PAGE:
When I was in the 5th grade, my mom (who was a travel agent) took my brother and I on an extraordinary adventure to Australia. We got to do everything from scuba dive the Great Barrier Reef to an Outback safari. As a budding musician, I was quite intrigued when I heard a live performance of didgeridoos. Not only did my mother buy me a small didgeridoo, but an Aborigine took the time to teach me how to circular breathe (a technique that allows for a continuous sound by inhaling through the nose while carefully pushing air out of your mouth with your cheeks) so I could play it properly.
Here’s a short demonstration:
Fast forward to my sophomore year as a saxophone performance major at Northwestern University. I was taking a music theory class with Dr. Kevin Holm-Hudson and performing the assignment of composing a piece on one note. I had used my circular breathing skills during other performances on my saxophone several times, but this particular professor was very excited to hear this form of continuous breathing implemented. He asked where I learned to circular breathe and I explained the story from when I was 11 years old. This excited him even more because he had composed a piece for didgeridoo, voice, and synthesizers, and he was quickly realizing he had just found his didgeridoo player!
On November 21, 1996 in Regenstein Recital Hall, history was nearly made. It is only recently that I realized just how close I came to setting a world record (that would still be standing 21 years later) for continuous circular breathing on the didgeridoo. This contemporary piece that we performed was only intended to last a few minutes, but we three musicians (Michele Gillman, Kevin Holm-Hudson, and I) were lost in the music. With lights dimmed to near darkness and the steady stream of hypnotic sounds, it wasn’t until Dr. Holm-Hudson realized we’d been playing for nearly 40 minutes that he signaled for the end of the piece.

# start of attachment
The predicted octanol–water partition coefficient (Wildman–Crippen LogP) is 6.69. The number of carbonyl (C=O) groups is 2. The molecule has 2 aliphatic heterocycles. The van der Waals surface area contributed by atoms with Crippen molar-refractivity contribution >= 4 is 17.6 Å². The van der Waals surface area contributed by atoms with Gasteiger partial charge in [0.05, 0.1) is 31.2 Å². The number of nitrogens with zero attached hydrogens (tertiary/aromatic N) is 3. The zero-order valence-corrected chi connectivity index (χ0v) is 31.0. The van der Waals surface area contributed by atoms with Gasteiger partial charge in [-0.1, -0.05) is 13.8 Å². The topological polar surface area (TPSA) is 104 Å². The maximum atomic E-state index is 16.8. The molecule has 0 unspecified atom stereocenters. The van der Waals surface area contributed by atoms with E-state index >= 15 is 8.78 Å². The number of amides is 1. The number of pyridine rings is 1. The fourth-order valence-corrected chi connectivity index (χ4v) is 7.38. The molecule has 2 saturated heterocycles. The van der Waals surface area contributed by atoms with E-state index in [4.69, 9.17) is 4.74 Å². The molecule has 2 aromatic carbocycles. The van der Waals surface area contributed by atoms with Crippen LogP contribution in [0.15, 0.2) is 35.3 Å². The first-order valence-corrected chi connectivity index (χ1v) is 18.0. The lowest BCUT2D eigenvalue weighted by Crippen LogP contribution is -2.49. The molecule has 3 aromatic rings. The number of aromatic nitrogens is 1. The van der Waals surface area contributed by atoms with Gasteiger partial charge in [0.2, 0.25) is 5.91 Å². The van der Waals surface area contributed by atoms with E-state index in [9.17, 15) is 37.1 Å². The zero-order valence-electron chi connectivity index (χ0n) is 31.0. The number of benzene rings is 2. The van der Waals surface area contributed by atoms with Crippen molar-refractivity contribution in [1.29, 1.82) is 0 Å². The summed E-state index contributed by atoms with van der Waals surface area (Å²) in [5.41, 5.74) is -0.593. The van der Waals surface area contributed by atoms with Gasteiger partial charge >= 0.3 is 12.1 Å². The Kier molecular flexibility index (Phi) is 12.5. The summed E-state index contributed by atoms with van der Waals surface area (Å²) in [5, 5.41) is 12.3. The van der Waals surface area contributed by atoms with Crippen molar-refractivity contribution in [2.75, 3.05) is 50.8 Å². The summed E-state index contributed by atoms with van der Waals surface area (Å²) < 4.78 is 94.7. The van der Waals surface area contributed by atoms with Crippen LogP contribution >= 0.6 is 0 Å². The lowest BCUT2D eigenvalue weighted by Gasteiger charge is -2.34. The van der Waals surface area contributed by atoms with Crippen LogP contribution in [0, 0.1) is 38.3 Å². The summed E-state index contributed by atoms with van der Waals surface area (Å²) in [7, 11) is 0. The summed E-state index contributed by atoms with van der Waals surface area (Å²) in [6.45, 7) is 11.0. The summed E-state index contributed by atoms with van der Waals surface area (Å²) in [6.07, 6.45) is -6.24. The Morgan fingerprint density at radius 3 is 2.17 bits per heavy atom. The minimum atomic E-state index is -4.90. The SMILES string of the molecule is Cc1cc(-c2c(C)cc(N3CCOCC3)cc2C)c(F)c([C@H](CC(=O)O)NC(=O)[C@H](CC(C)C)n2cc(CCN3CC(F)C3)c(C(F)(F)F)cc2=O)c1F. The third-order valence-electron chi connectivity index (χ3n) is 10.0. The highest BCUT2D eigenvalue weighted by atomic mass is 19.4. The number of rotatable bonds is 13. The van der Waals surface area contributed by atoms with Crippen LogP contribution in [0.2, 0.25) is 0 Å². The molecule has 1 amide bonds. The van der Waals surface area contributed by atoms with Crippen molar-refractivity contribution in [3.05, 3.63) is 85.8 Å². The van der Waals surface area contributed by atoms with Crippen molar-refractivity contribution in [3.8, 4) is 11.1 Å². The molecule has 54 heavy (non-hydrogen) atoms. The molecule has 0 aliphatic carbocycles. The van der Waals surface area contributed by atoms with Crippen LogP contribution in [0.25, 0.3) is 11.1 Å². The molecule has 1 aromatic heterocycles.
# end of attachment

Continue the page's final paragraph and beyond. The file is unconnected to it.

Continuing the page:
Several times over the last two decades, it occurred to me that I really wanted to get my hands on that recording. I had never actually heard it and was curious how long I really lasted without stopping. A few weeks ago, I contacted the circulation desk at the Northwestern music library and for only $8, the entire program from that night was converted to mp3 files for me. 39 minutes and 20 seconds. Seamless. How on Earth did I do that???
And now my 11 year old son wants me to try to break the world record that appears to have been set in 1994 by Mark Atkins, who played a didgeridoo continuously for over 50 minutes. I have no doubt I could have kept playing for quite some time when I performed Night Crossings. How cool to think I could have held the world record all of this time had we kept going!
Enjoy the relaxing sounds of Night Crossings (1996) composed and performed by Michele Gillman and Kevin Holm-Hudson with me on didgeridoo. I am now a photographer living in Manhattan, Kansas, so I have taken the time to arrange a collection of landscape images that I have taken here in Kansas over the past few years to this fantastic piece of music.